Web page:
This High-Yield Stock Will Ensure Steady Profits In Your Portfolio

Daniel Cross - Contributor - Equities

There's a good reason that investors love high yielding dividend stocks. Not only does a dividend help buffer against downside risk, it also provides a steady base of returns over time that compounded, can add up to higher growth than you might expect.

Usually investors think of dividend paying stocks as large behemoths that simply don't have the ability to grow like it's smaller, younger competitors. It's a myth that's led many investors away from solid opportunities. These large entities might grow at a slower rate than you want, but when you factor in the dividends and the small downside risk these companies tend to have, you could find an investment that matches any high-risk small cap growth stock without having to expose yourself to unnecessary risk.

For a good example, all we need to do is look at Johnson & Johnson's (JNJ) stock.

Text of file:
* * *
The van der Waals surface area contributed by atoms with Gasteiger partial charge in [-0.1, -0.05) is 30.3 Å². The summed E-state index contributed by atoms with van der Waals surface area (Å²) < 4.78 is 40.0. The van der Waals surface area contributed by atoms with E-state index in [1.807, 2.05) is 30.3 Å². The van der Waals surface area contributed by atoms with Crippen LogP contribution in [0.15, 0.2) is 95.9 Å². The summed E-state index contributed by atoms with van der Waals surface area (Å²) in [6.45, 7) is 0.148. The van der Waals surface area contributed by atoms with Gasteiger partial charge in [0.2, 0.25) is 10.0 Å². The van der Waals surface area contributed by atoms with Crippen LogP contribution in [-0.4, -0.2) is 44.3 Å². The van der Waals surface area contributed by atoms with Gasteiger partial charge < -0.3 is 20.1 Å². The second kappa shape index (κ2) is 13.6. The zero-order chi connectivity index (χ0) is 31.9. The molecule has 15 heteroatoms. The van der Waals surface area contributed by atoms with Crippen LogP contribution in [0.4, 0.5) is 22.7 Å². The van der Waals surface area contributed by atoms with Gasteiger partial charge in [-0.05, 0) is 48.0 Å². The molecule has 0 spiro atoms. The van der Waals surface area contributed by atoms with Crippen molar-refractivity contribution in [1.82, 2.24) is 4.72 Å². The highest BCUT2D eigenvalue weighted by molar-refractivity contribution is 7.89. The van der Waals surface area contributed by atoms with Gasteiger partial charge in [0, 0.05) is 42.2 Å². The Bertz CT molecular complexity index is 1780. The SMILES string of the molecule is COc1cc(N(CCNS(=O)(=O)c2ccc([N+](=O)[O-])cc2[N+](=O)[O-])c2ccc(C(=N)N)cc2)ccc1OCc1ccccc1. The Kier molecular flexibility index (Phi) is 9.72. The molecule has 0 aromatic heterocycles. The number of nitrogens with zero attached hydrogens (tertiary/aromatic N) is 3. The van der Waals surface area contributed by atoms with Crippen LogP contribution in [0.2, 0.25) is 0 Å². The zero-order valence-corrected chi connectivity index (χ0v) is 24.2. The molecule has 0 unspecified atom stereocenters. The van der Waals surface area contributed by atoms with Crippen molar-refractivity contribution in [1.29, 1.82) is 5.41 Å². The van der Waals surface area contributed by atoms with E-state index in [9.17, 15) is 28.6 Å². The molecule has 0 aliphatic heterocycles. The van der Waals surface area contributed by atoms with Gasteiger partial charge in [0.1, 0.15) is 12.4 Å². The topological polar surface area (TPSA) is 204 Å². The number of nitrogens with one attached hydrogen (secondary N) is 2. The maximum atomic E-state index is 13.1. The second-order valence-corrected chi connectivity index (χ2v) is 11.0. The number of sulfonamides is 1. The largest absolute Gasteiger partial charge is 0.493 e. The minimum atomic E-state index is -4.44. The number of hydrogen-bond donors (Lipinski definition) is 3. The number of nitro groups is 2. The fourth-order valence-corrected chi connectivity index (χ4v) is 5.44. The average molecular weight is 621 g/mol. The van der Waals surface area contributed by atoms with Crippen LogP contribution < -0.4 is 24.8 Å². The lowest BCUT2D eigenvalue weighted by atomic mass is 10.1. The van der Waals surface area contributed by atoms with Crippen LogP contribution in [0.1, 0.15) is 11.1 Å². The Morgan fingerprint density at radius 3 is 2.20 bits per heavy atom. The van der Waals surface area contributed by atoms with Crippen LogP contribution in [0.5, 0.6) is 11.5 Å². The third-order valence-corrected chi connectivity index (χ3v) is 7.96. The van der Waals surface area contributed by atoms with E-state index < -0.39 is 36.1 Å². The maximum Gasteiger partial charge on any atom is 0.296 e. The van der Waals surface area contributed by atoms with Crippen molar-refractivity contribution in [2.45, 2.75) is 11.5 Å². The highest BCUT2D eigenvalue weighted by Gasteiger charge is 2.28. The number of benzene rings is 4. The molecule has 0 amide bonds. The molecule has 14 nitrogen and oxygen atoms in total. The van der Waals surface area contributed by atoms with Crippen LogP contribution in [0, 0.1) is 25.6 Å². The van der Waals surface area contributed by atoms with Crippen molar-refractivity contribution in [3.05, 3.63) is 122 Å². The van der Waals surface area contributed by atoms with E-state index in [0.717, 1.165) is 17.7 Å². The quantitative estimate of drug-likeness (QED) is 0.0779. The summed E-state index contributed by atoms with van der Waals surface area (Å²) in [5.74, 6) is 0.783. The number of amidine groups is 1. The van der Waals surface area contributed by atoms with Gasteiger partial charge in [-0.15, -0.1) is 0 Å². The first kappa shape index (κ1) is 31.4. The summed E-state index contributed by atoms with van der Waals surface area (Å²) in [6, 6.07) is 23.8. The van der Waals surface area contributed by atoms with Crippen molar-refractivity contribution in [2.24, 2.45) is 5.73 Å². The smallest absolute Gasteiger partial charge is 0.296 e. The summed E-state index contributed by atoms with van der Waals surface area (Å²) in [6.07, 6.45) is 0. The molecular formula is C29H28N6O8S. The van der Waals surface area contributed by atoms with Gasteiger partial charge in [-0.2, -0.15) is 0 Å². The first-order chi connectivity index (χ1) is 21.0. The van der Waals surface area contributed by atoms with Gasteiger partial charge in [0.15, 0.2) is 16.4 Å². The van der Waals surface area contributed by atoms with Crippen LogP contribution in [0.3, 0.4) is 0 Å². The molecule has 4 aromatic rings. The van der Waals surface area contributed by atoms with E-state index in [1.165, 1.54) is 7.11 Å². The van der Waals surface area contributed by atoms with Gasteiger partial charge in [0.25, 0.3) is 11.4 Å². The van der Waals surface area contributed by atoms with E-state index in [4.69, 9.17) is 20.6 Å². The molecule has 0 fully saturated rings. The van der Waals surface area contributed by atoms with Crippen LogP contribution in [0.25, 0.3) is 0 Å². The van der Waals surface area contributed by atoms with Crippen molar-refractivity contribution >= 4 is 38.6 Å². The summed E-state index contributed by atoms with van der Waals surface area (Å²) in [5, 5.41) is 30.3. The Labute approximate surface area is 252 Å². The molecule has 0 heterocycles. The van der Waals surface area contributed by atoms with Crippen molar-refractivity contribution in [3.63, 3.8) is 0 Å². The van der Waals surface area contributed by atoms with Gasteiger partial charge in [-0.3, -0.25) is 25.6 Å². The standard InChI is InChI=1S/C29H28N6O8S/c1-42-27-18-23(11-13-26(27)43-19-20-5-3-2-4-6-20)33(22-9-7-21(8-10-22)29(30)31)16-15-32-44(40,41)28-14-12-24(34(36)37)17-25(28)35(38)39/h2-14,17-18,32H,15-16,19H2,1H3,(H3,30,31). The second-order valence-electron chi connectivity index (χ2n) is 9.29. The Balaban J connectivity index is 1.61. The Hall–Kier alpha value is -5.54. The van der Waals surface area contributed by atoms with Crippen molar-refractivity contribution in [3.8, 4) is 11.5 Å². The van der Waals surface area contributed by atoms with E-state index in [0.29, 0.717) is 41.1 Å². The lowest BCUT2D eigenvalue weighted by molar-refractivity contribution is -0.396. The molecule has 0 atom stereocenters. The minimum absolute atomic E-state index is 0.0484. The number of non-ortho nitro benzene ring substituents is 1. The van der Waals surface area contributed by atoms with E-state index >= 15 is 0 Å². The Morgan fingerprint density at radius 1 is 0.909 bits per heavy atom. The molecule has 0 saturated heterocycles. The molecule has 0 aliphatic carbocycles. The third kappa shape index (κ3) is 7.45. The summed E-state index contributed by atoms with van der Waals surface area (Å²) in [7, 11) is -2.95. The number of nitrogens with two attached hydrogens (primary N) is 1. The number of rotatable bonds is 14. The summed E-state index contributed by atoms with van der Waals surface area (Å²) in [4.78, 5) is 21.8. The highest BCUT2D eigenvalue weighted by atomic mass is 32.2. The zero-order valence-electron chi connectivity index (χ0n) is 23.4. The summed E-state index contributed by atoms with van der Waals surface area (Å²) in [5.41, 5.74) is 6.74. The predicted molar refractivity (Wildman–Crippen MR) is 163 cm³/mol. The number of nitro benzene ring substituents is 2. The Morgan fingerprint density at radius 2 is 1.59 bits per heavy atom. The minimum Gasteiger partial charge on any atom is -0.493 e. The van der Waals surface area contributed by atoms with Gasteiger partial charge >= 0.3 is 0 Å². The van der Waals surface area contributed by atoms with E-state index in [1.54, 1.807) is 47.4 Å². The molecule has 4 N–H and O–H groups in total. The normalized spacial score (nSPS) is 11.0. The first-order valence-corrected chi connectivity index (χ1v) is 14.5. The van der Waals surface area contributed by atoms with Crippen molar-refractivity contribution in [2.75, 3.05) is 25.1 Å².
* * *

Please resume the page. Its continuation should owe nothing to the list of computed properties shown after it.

Chart courtesy of

If you bought 100 shares 10 years ago and reinvested all dividends, your holdings would have grown nearly 140%. And if you take a look at it's performance over that time, you'll see it's a very low-risk stock that was easily able to weather the 2008 financial crisis essentially making it a growth stock without the high growth risk. Continue reading "This High-Yield Stock Will Ensure Steady Profits In Your Portfolio"

The 12 Rules to Follow for Buying Dividend Stocks

Many of you have probably filled out one of the "retirement planner" forms available online. Plenty of tax and accounting programs also have "Lifetime Planner" sections for folks to determine if they can afford to retire.

These sorts of programs plug certain assumptions into a formula, such as projected inflation rate, retirement income, anticipated spending levels, and portfolio growth rate. After you add your personal information, it projects how much money you'll be able to produce annually during retirement, and how long it will last.

The first time I ran these numbers, the program said I was good until 116 years of age. At the time, I believed that if we followed the plan as outlined, my wife and I would never have any real money worries. We'd be set for the rest of our lives and could proudly leave some to our children to help with their retirement. How naïve of me! Continue reading "The 12 Rules to Follow for Buying Dividend Stocks"